FIG. 10 is a diagram showing a configuration of the delay circuit-P 51, the delay circuit-Q 52, the delay circuit-R 53 and the delay control circuit 54. The delay circuit-P 51, the delay circuit-Q 52 and the delay circuit-R 53 have the same configuration and are controlled to the same delay amount by the delay control circuit 54. As shown in the diagram, each of the delay circuits includes an inverter string 62 having a plurality of inverters connected in series, an AND gate string including a plurality of AND gates 63-1, 63-2, . . . , 63-m each arranged in such a manner that one of the input terminals thereof receives the output of every other stage of the inverter string 62, a transistor string including a plurality of N-channel transistors 64-1, 64-2, . . . , 64-m with the gates thereof impressed with the outputs of the AND gates respectively, with the sources thereof grounded and with the drains thereof connected in common, a resistor 65 inserted between a signal line connected with the drains of the N-channel transistors and the high potential side of a power supply, and a buffer 66 with the input terminal thereof connected to the signal line for producing a delayed clock. The delay control circuit 54 includes an up-down counter 67 for switching between the count-up and count-down operations in accordance with the judgement produced by the dummy latch 60, and a decoder 66 for decoding the output of the up-down counter 67. The up-down counter 67 performs the counting operation when the enable signal produced from the pattern judging circuit 55 is valid when the clock φ/2 rises. In accordance with the value of the comparison result at such a time, the up-down counter 67 performs either the count-up or the count-down operation. The decoder 66 sets one of the outputs thereof to "H" and the other outputs thereof to "L" in accordance with the output of the up-down counter 67. In the case where the up-down counter 67 counts up, the "H" output position is shifted rightward, while in the case where the up-down counter 67 counts down, the "H" output position is shifted leftward. The outputs of the decoder 66 are connected to the other input terminal of each of the AND gates 63-1, 63-2, . . . , 63-m respectively, and only the AND gate supplied with the "H" signal from the decoder 66 is activated. Among the output signals of the inverter string, the signal applied to the activated AND gate is output as the delayed clocks Dφ/4, D3φ/4, Dφ. The number of stages of the inverter string affected is varied depending on a particular AND gate activated, thereby making it possible to select the delay amount of the internal clock. As will be seen, the adjustment unit for controlling the delay amount corresponds to two inverters. The configuration shown in FIG. 10 is usable for the delay circuits and the delay control circuit shown in FIG. 7.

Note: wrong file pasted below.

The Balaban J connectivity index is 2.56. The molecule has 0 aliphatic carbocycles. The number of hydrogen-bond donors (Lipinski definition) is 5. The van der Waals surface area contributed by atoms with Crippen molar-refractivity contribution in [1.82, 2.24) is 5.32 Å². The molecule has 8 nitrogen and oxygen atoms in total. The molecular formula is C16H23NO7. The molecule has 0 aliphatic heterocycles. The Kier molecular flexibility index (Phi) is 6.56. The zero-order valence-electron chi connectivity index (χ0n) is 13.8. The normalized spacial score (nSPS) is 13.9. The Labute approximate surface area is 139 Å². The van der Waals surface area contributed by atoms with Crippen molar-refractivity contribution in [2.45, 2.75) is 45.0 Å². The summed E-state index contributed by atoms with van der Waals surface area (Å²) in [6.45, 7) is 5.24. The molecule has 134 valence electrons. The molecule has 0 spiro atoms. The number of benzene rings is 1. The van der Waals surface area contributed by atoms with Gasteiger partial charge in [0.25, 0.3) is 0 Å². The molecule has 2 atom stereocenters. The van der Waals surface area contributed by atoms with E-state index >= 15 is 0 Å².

The clocks φ/4 and 3φ/4 applied to the delay circuit-P 51 and the delay circuit-Q 52, respectively, are signals displaced exactly by one fourth of a period from the clock φ applied to the delay circuit-R 53. The delay circuit-P 51, the delay circuit-Q 52 and the delay circuit-R 53 have the same configuration and are controlled to the same delay amount by the delay control circuit 54. The clocks output from the delay circuit-P 51 and the delay circuit-Q 52, therefore, are signals out of phase with the clock output from the delay circuit-R 53 exactly by φ/4 and 3φ/4, respectively.